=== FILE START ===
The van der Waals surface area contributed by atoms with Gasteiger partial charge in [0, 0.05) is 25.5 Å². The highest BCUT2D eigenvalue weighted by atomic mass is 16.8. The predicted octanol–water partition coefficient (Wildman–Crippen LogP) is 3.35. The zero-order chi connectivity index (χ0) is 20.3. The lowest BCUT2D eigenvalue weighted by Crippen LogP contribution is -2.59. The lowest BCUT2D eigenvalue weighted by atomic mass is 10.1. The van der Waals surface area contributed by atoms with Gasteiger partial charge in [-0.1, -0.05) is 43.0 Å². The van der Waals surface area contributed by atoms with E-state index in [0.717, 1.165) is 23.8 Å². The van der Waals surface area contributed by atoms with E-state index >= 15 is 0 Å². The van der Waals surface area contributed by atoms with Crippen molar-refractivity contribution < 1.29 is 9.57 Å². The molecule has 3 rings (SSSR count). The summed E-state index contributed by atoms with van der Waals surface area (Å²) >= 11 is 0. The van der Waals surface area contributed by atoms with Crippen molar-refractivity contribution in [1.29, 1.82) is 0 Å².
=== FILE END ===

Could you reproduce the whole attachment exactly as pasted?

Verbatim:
The van der Waals surface area contributed by atoms with Gasteiger partial charge in [0, 0.05) is 25.5 Å². The highest BCUT2D eigenvalue weighted by atomic mass is 16.8. The predicted octanol–water partition coefficient (Wildman–Crippen LogP) is 3.35. The zero-order chi connectivity index (χ0) is 20.3. The lowest BCUT2D eigenvalue weighted by Crippen LogP contribution is -2.59. The lowest BCUT2D eigenvalue weighted by atomic mass is 10.1. The van der Waals surface area contributed by atoms with Gasteiger partial charge in [-0.1, -0.05) is 43.0 Å². The van der Waals surface area contributed by atoms with E-state index in [0.717, 1.165) is 23.8 Å². The van der Waals surface area contributed by atoms with E-state index >= 15 is 0 Å². The van der Waals surface area contributed by atoms with Crippen molar-refractivity contribution < 1.29 is 9.57 Å². The molecule has 3 rings (SSSR count). The summed E-state index contributed by atoms with van der Waals surface area (Å²) >= 11 is 0. The van der Waals surface area contributed by atoms with Crippen molar-refractivity contribution in [1.29, 1.82) is 0 Å².